With giant marketing campaigns bombarding consumers with complete nonsense keywords such as “triple hopped” and “finest country barley,” it’s not a surprise that the majority of Americans out there actually believe that the watered down macrobrews they are drinking constitute good beer.
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The warm, hop-heavy days of summer-session drinking on rooftop patios and Capitol Square beer gardens have long gone, forcing us beer geeks to stay home and find comfort in a fridge full of boozy, dark and rich ales. Thankfully, the craft-beer industry feels our pain, consistently saving many of its best and most ambitious beers for the cold winter months. Today’s column is devoted to highlighting the best of the winter seasonal beers to be released in the following months.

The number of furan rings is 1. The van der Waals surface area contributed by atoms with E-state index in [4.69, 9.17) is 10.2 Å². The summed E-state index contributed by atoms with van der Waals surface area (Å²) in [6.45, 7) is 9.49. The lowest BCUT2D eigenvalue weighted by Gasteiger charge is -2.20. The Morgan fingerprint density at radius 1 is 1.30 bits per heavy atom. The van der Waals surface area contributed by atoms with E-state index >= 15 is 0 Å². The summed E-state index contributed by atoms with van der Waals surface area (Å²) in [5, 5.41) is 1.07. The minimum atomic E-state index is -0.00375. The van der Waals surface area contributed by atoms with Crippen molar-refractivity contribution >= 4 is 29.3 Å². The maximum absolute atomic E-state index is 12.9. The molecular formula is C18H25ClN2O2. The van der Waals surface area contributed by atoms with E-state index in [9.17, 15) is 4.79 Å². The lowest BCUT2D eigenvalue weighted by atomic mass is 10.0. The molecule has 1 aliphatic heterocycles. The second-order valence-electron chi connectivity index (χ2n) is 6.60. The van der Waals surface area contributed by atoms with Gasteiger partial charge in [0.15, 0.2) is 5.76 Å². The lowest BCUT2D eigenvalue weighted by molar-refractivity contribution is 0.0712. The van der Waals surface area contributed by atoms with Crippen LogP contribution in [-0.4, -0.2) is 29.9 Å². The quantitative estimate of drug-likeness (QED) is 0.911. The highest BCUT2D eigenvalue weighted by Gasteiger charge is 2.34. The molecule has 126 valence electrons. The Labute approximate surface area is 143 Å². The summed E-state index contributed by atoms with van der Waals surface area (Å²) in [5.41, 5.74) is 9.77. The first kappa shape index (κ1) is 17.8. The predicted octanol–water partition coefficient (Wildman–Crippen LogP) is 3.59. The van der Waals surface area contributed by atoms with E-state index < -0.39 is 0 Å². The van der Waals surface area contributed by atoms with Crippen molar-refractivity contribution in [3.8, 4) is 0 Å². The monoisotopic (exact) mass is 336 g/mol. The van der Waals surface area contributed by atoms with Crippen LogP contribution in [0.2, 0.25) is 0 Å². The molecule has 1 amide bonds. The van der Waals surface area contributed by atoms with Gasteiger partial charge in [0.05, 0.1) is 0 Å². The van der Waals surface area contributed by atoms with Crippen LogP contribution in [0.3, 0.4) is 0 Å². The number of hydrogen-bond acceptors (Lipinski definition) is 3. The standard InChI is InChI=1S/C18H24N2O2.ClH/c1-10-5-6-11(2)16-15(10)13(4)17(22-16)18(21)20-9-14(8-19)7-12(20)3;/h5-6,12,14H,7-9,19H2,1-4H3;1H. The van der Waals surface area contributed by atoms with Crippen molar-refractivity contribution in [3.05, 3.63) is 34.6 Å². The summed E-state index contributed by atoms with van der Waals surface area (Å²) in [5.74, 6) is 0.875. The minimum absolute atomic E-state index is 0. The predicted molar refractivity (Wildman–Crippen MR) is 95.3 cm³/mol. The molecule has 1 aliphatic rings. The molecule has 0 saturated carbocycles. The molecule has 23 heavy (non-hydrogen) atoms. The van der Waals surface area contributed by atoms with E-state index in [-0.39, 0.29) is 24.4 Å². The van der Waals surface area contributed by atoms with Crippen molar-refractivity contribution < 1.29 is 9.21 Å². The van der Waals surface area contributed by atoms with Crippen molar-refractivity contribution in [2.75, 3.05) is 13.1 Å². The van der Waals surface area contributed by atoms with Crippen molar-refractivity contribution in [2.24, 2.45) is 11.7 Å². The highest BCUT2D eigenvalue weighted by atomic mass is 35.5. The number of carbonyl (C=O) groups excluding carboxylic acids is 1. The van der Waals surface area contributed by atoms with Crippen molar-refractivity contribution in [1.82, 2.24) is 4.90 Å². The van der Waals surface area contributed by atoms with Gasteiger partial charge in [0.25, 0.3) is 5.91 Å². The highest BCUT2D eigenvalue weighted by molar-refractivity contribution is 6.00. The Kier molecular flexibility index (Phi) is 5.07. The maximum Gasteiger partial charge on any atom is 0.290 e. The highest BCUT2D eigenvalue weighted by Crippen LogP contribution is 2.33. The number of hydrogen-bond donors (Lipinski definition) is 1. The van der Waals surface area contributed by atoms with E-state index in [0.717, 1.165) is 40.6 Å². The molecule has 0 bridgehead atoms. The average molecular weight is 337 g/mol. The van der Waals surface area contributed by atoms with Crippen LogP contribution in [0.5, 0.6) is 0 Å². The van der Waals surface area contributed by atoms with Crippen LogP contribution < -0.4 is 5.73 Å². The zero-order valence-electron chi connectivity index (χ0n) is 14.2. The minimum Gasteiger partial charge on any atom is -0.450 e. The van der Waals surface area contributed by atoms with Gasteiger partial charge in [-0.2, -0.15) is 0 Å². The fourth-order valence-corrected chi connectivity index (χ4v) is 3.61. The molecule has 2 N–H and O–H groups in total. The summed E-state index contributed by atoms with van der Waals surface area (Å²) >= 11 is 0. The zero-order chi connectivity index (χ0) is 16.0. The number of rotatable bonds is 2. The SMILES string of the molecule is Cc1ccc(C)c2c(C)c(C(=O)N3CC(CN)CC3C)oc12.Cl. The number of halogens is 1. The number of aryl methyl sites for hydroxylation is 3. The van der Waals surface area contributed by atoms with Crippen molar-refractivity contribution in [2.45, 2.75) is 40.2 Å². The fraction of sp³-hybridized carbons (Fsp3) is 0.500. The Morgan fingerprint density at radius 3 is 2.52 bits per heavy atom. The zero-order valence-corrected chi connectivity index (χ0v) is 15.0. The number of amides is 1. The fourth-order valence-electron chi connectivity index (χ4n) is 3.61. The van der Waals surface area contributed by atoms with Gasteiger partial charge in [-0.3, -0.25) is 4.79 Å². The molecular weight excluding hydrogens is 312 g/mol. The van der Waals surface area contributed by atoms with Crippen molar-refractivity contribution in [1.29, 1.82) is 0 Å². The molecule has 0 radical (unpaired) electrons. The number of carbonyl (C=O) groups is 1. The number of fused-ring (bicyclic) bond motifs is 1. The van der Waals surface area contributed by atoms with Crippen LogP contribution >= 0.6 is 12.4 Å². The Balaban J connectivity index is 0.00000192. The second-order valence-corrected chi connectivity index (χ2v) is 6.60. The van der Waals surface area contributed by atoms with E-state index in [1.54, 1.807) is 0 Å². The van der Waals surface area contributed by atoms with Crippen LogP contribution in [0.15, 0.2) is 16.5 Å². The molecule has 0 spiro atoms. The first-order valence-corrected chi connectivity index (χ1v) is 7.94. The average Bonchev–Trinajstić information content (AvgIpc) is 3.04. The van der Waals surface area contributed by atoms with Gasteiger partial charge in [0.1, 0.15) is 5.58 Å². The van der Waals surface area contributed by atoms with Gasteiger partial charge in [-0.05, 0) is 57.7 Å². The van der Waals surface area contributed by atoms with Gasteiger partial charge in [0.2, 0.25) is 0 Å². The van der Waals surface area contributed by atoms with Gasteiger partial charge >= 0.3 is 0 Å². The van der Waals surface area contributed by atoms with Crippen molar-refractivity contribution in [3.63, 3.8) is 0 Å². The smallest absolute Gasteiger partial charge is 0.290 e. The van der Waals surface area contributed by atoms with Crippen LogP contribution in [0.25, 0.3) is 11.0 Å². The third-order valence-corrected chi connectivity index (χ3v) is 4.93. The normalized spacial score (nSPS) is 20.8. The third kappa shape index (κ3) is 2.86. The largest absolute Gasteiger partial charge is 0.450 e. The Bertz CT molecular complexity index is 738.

Randomly wandering through Union South a few weeks ago, I stumbled upon a flyer, posted somewhat unnoticeably under The Sett food menu, highlighting four specialty craft beer offerings. Considering the relatively limited selection at the Memorial Union, I wasn’t expecting much, but as my eyes fell upon the last beer on the list, my jaw dropped.
Madison’s new One Barrel Brewery opts for quality over quantity: it crafts its unique brews one by one. And though proprietor and brewer Peter Gentry may not have expected such a business model to result in kegs that sell out in a single night, challenging him to match supply with each week’s rising demand, he certainly isn’t complaining.
While the macrobrew industry has been churning out nearly identical products for the past few decades, investing their innovative efforts in new advertising campaigns and branding gimmicks, the craft beer community has thrived in pursuing the untested and unknown.
We actually sell five to six kegs of this a week, which is second most of any bar in the country,” mentioned Matt Van Nest, owner and founder of Brasserie V, as I sipped contently on their house beer.